The 1790s: British Literature and Culture|
Spring 2009 not offered
The course is an introduction to British literature written during the 1790s, focusing on reading literary texts in historical context. Our narrow time frame will allow us to build a rich understanding of conversations carried out in literature among writers and between writers and their historical moment. We will address several main themes: (1) literary responses to the French Revolution and the Napoleonic Wars; (2) individualism and interiority; (3) the "rise of the novel"; (4) romanticism (including issues such as the relation between nature and the imagination; formal innovation; the self, emotion, memory, and lyric poetry; and political literature); and (5) political economy, culture, and society. Our central course materials are literary texts--novels, poetry, and aesthetic theory. In relation to these texts, we will also examine paintings and political and philosophical writings from the period.
||Gen Ed Area Dept:
|Course Format: Lecture / Discussion||Grading Mode: Graded|
||Fulfills a Major Requirement for: (ENGL)(ENGL-Literature)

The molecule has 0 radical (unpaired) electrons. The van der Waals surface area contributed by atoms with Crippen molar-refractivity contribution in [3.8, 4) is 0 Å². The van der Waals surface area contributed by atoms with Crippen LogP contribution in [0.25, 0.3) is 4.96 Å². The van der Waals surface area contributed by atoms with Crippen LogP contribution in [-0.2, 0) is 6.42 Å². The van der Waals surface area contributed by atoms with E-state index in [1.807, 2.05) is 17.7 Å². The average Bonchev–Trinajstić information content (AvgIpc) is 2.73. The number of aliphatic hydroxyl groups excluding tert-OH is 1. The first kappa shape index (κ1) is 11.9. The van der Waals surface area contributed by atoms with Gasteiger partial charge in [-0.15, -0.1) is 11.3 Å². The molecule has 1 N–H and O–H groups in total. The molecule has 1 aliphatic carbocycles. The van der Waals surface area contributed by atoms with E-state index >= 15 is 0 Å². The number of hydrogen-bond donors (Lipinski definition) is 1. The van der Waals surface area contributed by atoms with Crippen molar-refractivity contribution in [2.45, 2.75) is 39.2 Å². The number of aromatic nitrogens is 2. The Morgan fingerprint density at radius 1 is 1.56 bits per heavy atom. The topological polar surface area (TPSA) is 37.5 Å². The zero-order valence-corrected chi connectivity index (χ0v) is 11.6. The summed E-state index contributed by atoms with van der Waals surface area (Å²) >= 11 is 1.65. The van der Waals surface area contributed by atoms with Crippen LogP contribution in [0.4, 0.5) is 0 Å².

Poetry by Blake, Coleridge, Wordsworth, and others.
Austen, SENSE AND SENSIBILITY
Prose by Smith, Burke, Radcliffe, Godwin; and much more.
|Examinations and Assignments: |
Two essays (5 p.), midterm and final exams. This course also carries a research option.
|Additional Requirements and/or Comments: |
This course satisfies the English Department's History II requirement for the major and the research option requirement for senior thesis writers.. Pre-requisite overrides will be granted to students with any 200-level English course. There is very little overlap between this course and ENGL288: Romantic Poetry. Some texts, such as TINTERN ABBEY, are read in both courses but in very different contexts.
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